Redmond (WA) – Intel and Microsoft today launched a $20 million initiative to fund Parallel Computing Research Centers at two key U.S. universities, which the companies hope will come up with tools that will stimulate the development of software to exploit many-core computing platforms. But there are doubts: Are two universities enough? When will developers and consumers see the benefit?
Some information about the announcement already had trickled through yesterday and today we got some more clarity how serious Intel and Microsoft really are about their idea to seek the help of universities to accelerate the understating of multi-threaded programming among mainstream developers. The two companies are providing $20 million to create two Universal Parallel Computing Research Centers (UPCRC) at the University of California, Berkeley (UC Berkeley), and the University of Illinois at Urbana-Champaign (UIUC).
According to the official statement, the research effort will focus on “advancing parallel programming applications, architecture and operating systems software.” Tony Hey, corporate vice president of External Research at Microsoft Research, said that there is also a “plan to explore the next generation of hardware and software to unlock the promise and the power of parallel computing and enable a change in the way people use technology.”
Broken down to its basics, it is clear that there will be two major goals in this research initiative: First, to develop parallel programming methodologies that hopefully will make their way to many more programmers and ultimately make multi-core programming much more accessible than it is today. Second, this research will also expose Intel and Microsoft to the very best of multi-core programming this country has to offer and future hardware and software developments could see major benefits from ideas coming out of Berkeley and Urbana-Champaign.
$20 million is probably one of the larger research efforts sponsored by the industry in U.S. academia, but we were somewhat surprised that especially Intel is not investing more, given the size of the problem it faces.
It has been no secret that both AMD and Intel have been disappointed with the speed multi-core programming is being penetrating the software development industry. Some had hoped that the introduction of dual-core processors and the vision that the number of cores will grow quickly over time will outline an opportunity most developers would jump on immediately. That clearly has not happened in the past three years, at least not at the pace Intel had hoped for.
As the number keeps growing single-threaded software will become increasingly inefficient (and slower) and it turns out that Intel now faces a serious problem: Who will develop applications for these processors (and acceleration cards such as Larrabee), especially when they will have dozens of cores by 2009 or 2010? Realistically, that is a talent that only has been available with people who have programmed applications for hundreds or thousands of cores – supercomputers – already in the past.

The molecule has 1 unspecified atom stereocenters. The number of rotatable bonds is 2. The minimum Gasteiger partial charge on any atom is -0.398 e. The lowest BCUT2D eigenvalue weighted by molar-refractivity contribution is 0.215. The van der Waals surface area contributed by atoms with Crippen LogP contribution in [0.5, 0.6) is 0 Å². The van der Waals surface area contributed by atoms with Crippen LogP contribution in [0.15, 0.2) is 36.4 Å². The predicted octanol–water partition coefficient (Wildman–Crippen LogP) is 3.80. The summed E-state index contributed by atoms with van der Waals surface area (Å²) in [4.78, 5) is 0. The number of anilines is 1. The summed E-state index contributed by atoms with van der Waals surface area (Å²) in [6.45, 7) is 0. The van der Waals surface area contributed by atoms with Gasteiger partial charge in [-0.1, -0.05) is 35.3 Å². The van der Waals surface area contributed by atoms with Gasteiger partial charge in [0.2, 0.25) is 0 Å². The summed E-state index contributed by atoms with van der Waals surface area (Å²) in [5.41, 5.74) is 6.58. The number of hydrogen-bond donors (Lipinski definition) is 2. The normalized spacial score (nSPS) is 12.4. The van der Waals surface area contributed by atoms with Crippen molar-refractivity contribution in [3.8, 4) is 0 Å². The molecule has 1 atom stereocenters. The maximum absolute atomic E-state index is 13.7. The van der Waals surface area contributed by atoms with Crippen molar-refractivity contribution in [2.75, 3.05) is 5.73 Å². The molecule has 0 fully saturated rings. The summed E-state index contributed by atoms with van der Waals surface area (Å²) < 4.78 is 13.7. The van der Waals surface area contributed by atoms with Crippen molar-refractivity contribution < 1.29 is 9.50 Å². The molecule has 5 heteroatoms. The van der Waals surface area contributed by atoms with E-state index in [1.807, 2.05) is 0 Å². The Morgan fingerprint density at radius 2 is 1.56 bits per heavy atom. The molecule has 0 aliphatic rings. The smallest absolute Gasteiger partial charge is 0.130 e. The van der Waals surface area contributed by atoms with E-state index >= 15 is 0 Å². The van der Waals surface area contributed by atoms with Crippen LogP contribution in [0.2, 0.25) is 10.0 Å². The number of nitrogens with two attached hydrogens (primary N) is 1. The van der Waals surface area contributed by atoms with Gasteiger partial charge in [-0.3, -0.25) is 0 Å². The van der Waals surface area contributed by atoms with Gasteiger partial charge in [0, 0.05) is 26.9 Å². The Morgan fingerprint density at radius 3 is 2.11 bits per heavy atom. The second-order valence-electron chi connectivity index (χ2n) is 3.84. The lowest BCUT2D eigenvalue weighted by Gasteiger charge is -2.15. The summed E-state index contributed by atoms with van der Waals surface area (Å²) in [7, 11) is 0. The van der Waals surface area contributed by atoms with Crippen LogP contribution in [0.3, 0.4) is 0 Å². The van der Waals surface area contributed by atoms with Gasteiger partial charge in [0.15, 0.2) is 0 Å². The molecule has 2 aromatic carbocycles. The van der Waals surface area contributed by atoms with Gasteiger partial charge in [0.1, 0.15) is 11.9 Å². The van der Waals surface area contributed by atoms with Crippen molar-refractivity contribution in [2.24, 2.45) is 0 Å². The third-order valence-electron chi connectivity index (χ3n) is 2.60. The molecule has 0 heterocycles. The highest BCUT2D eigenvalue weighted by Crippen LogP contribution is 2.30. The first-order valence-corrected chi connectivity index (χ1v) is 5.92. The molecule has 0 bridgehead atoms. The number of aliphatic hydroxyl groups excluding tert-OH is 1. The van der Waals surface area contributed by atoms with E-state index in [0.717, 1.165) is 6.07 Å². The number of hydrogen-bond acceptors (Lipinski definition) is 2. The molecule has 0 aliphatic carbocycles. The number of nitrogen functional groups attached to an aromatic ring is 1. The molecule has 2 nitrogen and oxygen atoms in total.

From that view, the decision to go with UC Berkley and UIUC is not a bad idea and, in fact, an industry source told us that the two people in charge of the project in Urbana-Champaign (Marc Snir and Wen-Mei Hwu) represent the U.S. Dreamteam of parallel computing. But there was doubt that this effort will be broad enough to ramp up the availability of multi-threaded software quickly.
This research program has a 5-year plan and it may take time until such tools become available. And even then, these tools will need time to make their way to developers out there. There is no question that especially Intel is under time pressure to create enough developer support for its “many-core” products.
Based on that scenario, it is a bit surprising that the research effort is limited to two universities. Intel and Microsoft said that 25 “top-tier institutions in the field of parallel computing research were evaluated” as part of the selection process. “UC Berkeley and UIUC were unanimously selected for their outstanding reputation in computing and their expertise in the specific area of parallel computing among other reasons.” Intel and Microsoft certainly had their reasons to simply go with these institutions, but the investment still looks a bit conservative at this time.
One industry source familiar with the state of parallel programming education told us that “there is no such thing as free lunch. These two companies need to pursue a general multi-threaded programming model vigorously. There is nothing wrong with the approach announced today, but it is not enough to solve the whole problem.”
The big question will be when these new tools coming out of Berkeley and Urbana-Champaign will be available to developers, when they will be used for actual development and when new applications will be on your desktop. We don’t know how long it will take, but there is a good chance that it will take too long – to the point that a lack of multi-threaded applications could delay the arrival of many-core products. Why introduce Larrabee with potentially dozens of programmable IA cores if there are not enough developers who can program applications for this product?
But even if we believe that it took Intel longer to come up with this idea than we think it should have, the positive side is that there is an initiative to educate a new generation of developers. Better late than never.